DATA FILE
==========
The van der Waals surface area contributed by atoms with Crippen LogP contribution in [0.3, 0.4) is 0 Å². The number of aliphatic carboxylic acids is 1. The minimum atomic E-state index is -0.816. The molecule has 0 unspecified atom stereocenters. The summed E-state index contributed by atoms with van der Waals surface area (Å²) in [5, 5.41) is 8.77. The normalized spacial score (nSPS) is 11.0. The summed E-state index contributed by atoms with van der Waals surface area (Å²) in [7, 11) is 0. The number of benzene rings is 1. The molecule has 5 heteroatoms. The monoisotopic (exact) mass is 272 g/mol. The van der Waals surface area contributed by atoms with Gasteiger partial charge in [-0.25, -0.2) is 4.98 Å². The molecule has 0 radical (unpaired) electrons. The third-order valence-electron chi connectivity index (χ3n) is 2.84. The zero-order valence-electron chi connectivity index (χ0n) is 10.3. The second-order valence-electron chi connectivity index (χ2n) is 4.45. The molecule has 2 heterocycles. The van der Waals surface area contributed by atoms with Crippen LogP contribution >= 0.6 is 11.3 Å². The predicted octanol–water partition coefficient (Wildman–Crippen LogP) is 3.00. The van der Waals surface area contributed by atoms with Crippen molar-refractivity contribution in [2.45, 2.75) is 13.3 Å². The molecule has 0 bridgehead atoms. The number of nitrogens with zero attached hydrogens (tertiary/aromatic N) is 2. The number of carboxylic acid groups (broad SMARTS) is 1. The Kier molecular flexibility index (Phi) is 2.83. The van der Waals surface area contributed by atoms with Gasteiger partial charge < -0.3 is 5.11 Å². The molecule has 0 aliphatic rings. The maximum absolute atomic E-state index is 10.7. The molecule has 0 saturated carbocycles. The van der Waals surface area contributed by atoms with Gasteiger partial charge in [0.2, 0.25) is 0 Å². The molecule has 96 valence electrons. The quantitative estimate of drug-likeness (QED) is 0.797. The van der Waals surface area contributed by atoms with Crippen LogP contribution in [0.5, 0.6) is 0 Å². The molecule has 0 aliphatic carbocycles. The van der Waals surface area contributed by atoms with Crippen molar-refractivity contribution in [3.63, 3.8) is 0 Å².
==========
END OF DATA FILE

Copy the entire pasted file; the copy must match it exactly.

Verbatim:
The van der Waals surface area contributed by atoms with Crippen LogP contribution in [0.3, 0.4) is 0 Å². The number of aliphatic carboxylic acids is 1. The minimum atomic E-state index is -0.816. The molecule has 0 unspecified atom stereocenters. The summed E-state index contributed by atoms with van der Waals surface area (Å²) in [5, 5.41) is 8.77. The normalized spacial score (nSPS) is 11.0. The summed E-state index contributed by atoms with van der Waals surface area (Å²) in [7, 11) is 0. The number of benzene rings is 1. The molecule has 5 heteroatoms. The monoisotopic (exact) mass is 272 g/mol. The van der Waals surface area contributed by atoms with Gasteiger partial charge in [-0.25, -0.2) is 4.98 Å². The molecule has 0 radical (unpaired) electrons. The third-order valence-electron chi connectivity index (χ3n) is 2.84. The zero-order valence-electron chi connectivity index (χ0n) is 10.3. The second-order valence-electron chi connectivity index (χ2n) is 4.45. The molecule has 2 heterocycles. The van der Waals surface area contributed by atoms with Crippen LogP contribution >= 0.6 is 11.3 Å². The predicted octanol–water partition coefficient (Wildman–Crippen LogP) is 3.00. The van der Waals surface area contributed by atoms with Crippen molar-refractivity contribution in [2.45, 2.75) is 13.3 Å². The molecule has 0 bridgehead atoms. The number of nitrogens with zero attached hydrogens (tertiary/aromatic N) is 2. The number of carboxylic acid groups (broad SMARTS) is 1. The Kier molecular flexibility index (Phi) is 2.83. The van der Waals surface area contributed by atoms with Gasteiger partial charge < -0.3 is 5.11 Å². The molecule has 0 aliphatic rings. The maximum absolute atomic E-state index is 10.7. The molecule has 0 saturated carbocycles. The van der Waals surface area contributed by atoms with Gasteiger partial charge in [0.2, 0.25) is 0 Å². The molecule has 96 valence electrons. The quantitative estimate of drug-likeness (QED) is 0.797. The van der Waals surface area contributed by atoms with Crippen LogP contribution in [0.5, 0.6) is 0 Å². The molecule has 0 aliphatic carbocycles. The van der Waals surface area contributed by atoms with Crippen molar-refractivity contribution in [3.63, 3.8) is 0 Å².